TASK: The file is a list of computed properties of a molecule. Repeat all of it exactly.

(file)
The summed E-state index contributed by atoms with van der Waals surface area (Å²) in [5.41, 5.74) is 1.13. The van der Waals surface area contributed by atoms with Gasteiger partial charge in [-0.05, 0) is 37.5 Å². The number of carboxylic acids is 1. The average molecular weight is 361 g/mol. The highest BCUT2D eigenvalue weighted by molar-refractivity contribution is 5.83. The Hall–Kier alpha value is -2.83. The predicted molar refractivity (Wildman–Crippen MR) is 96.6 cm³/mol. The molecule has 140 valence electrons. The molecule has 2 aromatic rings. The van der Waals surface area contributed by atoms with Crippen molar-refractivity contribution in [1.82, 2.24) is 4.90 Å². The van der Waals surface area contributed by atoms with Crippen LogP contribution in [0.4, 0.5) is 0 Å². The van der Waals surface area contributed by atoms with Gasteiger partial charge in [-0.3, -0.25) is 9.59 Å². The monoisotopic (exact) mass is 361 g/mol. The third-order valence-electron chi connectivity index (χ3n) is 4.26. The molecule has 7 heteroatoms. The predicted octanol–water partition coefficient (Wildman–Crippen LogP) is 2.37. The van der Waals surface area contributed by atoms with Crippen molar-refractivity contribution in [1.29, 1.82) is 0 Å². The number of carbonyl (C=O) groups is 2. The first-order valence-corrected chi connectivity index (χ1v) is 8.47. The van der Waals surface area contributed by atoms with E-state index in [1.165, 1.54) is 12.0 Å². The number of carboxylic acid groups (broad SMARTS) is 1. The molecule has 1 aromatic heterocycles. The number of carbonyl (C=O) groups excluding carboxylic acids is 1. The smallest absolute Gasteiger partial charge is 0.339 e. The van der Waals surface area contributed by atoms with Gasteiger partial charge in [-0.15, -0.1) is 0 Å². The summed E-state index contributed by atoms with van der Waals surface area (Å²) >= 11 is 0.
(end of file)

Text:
The summed E-state index contributed by atoms with van der Waals surface area (Å²) in [5.41, 5.74) is 1.13. The van der Waals surface area contributed by atoms with Gasteiger partial charge in [-0.05, 0) is 37.5 Å². The number of carboxylic acids is 1. The average molecular weight is 361 g/mol. The highest BCUT2D eigenvalue weighted by molar-refractivity contribution is 5.83. The Hall–Kier alpha value is -2.83. The predicted molar refractivity (Wildman–Crippen MR) is 96.6 cm³/mol. The molecule has 140 valence electrons. The molecule has 2 aromatic rings. The van der Waals surface area contributed by atoms with Crippen molar-refractivity contribution in [1.82, 2.24) is 4.90 Å². The van der Waals surface area contributed by atoms with Crippen LogP contribution in [0.4, 0.5) is 0 Å². The van der Waals surface area contributed by atoms with Gasteiger partial charge in [-0.3, -0.25) is 9.59 Å². The monoisotopic (exact) mass is 361 g/mol. The third-order valence-electron chi connectivity index (χ3n) is 4.26. The molecule has 7 heteroatoms. The predicted octanol–water partition coefficient (Wildman–Crippen LogP) is 2.37. The van der Waals surface area contributed by atoms with Crippen molar-refractivity contribution in [1.29, 1.82) is 0 Å². The number of carbonyl (C=O) groups is 2. The first-order valence-corrected chi connectivity index (χ1v) is 8.47. The van der Waals surface area contributed by atoms with E-state index in [1.165, 1.54) is 12.0 Å². The number of carboxylic acid groups (broad SMARTS) is 1. The molecule has 1 aromatic heterocycles. The number of carbonyl (C=O) groups excluding carboxylic acids is 1. The smallest absolute Gasteiger partial charge is 0.339 e. The van der Waals surface area contributed by atoms with Gasteiger partial charge in [-0.15, -0.1) is 0 Å². The summed E-state index contributed by atoms with van der Waals surface area (Å²) >= 11 is 0.